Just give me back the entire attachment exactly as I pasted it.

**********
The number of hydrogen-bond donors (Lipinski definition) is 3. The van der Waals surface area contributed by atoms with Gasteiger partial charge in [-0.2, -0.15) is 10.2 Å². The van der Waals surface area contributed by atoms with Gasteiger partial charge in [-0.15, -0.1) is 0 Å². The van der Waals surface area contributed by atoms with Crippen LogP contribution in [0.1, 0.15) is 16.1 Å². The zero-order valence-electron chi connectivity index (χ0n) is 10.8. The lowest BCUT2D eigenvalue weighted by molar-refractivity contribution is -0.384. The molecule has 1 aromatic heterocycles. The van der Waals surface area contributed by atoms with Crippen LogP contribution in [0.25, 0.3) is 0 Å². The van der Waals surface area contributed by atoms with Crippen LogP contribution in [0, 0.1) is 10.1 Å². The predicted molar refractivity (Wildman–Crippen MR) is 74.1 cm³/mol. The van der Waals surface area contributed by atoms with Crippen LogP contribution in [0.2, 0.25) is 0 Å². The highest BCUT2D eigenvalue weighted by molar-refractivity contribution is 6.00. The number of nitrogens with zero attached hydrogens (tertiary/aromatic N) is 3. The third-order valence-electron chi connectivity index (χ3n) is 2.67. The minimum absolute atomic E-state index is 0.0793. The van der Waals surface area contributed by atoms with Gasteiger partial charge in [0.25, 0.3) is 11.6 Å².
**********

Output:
The number of hydrogen-bond donors (Lipinski definition) is 3. The van der Waals surface area contributed by atoms with Gasteiger partial charge in [-0.2, -0.15) is 10.2 Å². The van der Waals surface area contributed by atoms with Gasteiger partial charge in [-0.15, -0.1) is 0 Å². The van der Waals surface area contributed by atoms with Crippen LogP contribution in [0.1, 0.15) is 16.1 Å². The zero-order valence-electron chi connectivity index (χ0n) is 10.8. The lowest BCUT2D eigenvalue weighted by molar-refractivity contribution is -0.384. The molecule has 1 aromatic heterocycles. The van der Waals surface area contributed by atoms with Crippen LogP contribution in [0.25, 0.3) is 0 Å². The van der Waals surface area contributed by atoms with Crippen LogP contribution in [0, 0.1) is 10.1 Å². The predicted molar refractivity (Wildman–Crippen MR) is 74.1 cm³/mol. The van der Waals surface area contributed by atoms with Crippen LogP contribution in [0.2, 0.25) is 0 Å². The highest BCUT2D eigenvalue weighted by molar-refractivity contribution is 6.00. The number of nitrogens with zero attached hydrogens (tertiary/aromatic N) is 3. The third-order valence-electron chi connectivity index (χ3n) is 2.67. The minimum absolute atomic E-state index is 0.0793. The van der Waals surface area contributed by atoms with Gasteiger partial charge in [0.25, 0.3) is 11.6 Å².